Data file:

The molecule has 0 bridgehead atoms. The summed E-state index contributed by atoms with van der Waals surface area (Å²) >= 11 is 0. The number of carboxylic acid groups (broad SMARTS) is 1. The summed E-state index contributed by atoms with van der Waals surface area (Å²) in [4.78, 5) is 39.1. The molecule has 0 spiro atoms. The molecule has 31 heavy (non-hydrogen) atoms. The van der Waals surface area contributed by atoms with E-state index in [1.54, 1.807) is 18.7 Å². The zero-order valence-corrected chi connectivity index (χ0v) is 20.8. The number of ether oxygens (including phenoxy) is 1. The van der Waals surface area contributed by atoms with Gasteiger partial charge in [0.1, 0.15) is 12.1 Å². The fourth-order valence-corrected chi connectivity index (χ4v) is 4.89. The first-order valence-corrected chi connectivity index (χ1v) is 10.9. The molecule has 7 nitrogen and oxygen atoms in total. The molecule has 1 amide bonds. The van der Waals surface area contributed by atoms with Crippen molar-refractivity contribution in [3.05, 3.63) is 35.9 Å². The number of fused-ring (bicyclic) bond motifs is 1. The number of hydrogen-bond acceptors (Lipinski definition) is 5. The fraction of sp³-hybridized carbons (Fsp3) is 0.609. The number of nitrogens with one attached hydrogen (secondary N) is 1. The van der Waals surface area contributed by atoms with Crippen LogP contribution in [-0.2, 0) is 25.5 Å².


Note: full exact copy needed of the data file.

The molecule has 0 bridgehead atoms. The summed E-state index contributed by atoms with van der Waals surface area (Å²) >= 11 is 0. The number of carboxylic acid groups (broad SMARTS) is 1. The summed E-state index contributed by atoms with van der Waals surface area (Å²) in [4.78, 5) is 39.1. The molecule has 0 spiro atoms. The molecule has 31 heavy (non-hydrogen) atoms. The van der Waals surface area contributed by atoms with E-state index in [1.54, 1.807) is 18.7 Å². The zero-order valence-corrected chi connectivity index (χ0v) is 20.8. The number of ether oxygens (including phenoxy) is 1. The van der Waals surface area contributed by atoms with Gasteiger partial charge in [0.1, 0.15) is 12.1 Å². The fourth-order valence-corrected chi connectivity index (χ4v) is 4.89. The first-order valence-corrected chi connectivity index (χ1v) is 10.9. The molecule has 7 nitrogen and oxygen atoms in total. The molecule has 1 amide bonds. The van der Waals surface area contributed by atoms with Crippen molar-refractivity contribution in [3.05, 3.63) is 35.9 Å². The number of fused-ring (bicyclic) bond motifs is 1. The number of hydrogen-bond acceptors (Lipinski definition) is 5. The fraction of sp³-hybridized carbons (Fsp3) is 0.609. The number of nitrogens with one attached hydrogen (secondary N) is 1. The van der Waals surface area contributed by atoms with Crippen LogP contribution in [-0.2, 0) is 25.5 Å².